The Brotherhood, hounded by the new army-backed rulers, had called for demonstrations across Egypt against the crackdown, testing the resilience of its battered support base.
Security forces kept a watchful eye, but did not flood the streets, even near Cairo's central Fateh mosque, where gun battles killed scores of people last Friday and Saturday.
The mosque's metal gates and big front door were locked and chained. Prayers were cancelled. Two armoured vehicles were parked down the street, where people shopped at a busy market.
Only one riot police truck stood by near Rabaa al-Adawiya square in northeastern Cairo, home to the Brotherhood's biggest protest vigil until police and troops stormed in, killing hundreds of people, bulldozing barricades and burning tents.
The mosque there was closed for repairs. Workmen in blue overalls stood on scaffolding as they covered its charred walls with white paint. Children scavenged through piles of garbage.
Troops used barbed wire to block a main road to Nahda Square, the site of the smaller of the two Brotherhood sit-ins.
The authorities declared a month-long state of emergency last week and they enforce a nightly curfew.
An official of the interim government said in a television interview on Friday that the state of emergency and curfew would be reconsidered if the security situation calmed.
Security forces have arrested many leading figures from the Brotherhood, all but decapitating an organisation that won five successive votes in Egypt after the overthrow of autocrat Hosni Mubarak in 2011.
In a symbolic victory for the army-dominated old order, Mubarak, an ex-military man who ruled Egypt for 30 years, was moved out of jail on Thursday. His successor Mursi, Egypt's first freely-elected president, remains detained incommunicado.
The Brotherhood's "General Guide" Mohamed Badie, who was arrested on Tuesday, is due to go on trial on Sunday along with two other senior figures, Khairat al-Shater and Saad al-Katatni, on charges that include incitement to violence.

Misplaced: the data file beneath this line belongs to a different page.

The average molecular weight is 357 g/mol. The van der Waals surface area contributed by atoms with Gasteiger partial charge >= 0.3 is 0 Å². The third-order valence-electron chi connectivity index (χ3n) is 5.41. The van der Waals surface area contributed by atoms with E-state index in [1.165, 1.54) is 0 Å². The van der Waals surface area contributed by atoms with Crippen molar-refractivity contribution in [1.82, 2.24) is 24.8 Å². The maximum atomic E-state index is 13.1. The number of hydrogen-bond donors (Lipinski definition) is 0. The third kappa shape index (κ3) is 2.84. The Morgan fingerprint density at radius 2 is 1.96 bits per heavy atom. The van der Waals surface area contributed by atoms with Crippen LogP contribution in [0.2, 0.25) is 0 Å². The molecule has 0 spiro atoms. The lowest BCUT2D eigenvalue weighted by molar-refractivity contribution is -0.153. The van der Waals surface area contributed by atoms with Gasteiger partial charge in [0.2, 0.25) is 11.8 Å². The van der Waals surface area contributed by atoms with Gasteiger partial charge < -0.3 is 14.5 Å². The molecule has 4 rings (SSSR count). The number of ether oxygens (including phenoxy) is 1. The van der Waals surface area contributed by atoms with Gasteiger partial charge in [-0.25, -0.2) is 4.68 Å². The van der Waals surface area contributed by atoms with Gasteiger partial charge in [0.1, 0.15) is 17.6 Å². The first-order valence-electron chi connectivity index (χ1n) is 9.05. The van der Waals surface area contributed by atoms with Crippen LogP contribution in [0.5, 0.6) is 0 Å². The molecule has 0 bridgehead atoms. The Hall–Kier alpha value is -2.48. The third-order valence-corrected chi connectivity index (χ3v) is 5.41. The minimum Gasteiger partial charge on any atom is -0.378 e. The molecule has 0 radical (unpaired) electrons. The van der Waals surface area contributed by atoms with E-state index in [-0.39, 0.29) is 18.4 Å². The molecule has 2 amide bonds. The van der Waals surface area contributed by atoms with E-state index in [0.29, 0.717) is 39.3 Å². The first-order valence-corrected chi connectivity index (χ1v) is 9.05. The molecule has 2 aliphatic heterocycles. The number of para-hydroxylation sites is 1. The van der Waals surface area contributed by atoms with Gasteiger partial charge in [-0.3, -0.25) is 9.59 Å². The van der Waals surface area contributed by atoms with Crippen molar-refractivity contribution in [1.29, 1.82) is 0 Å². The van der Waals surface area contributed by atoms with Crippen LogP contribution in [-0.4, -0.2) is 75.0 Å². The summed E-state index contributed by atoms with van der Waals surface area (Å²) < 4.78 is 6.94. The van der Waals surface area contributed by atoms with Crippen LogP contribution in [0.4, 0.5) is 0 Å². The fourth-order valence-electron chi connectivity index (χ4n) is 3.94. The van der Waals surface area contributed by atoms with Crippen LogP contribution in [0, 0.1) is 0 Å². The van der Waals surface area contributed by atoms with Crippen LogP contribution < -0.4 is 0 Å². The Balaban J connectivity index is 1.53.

More than 1,000 people, including over 100 soldiers and police, have been killed since Morsi's overthrow. Brotherhood supporters say the toll is much higher.
Graffiti on a mosque wall in a rundown Cairo neighbourhood illustrated the deep divisions that have emerged since Sisi's takeover. The spray-painted message "Yes to Sisi" had been crossed out and painted over with the word "traitor."
Slogans elsewhere read "Morsi is a spy" and "Morsi out". Someone had also written "Freedom, Justice, Brotherhood".
The Brotherhood, founded in 1928, emerged as Egypt's best-organised political force after Mubarak fell. Its popularity waned during Morsi's year in office when critics accused it of accumulating excessive power, pushing a partisan Islamist agenda and mismanaging the economy.
The Brotherhood, which the new government has threatened to dissolve entirely, says Morsi's administration was deliberately undermined by unreformed Mubarak-era institutions.
Mubarak, 85, still faces retrial on charges of complicity in the killings of protesters, but he left jail on Thursday for the first time since April 2011 and was flown by helicopter to a plush military hospital in the southern Cairo suburb of Maadi.
The authorities have used the state of emergency to keep him under house arrest, apparently to minimise the risk of popular anger if he had been given unfettered freedom.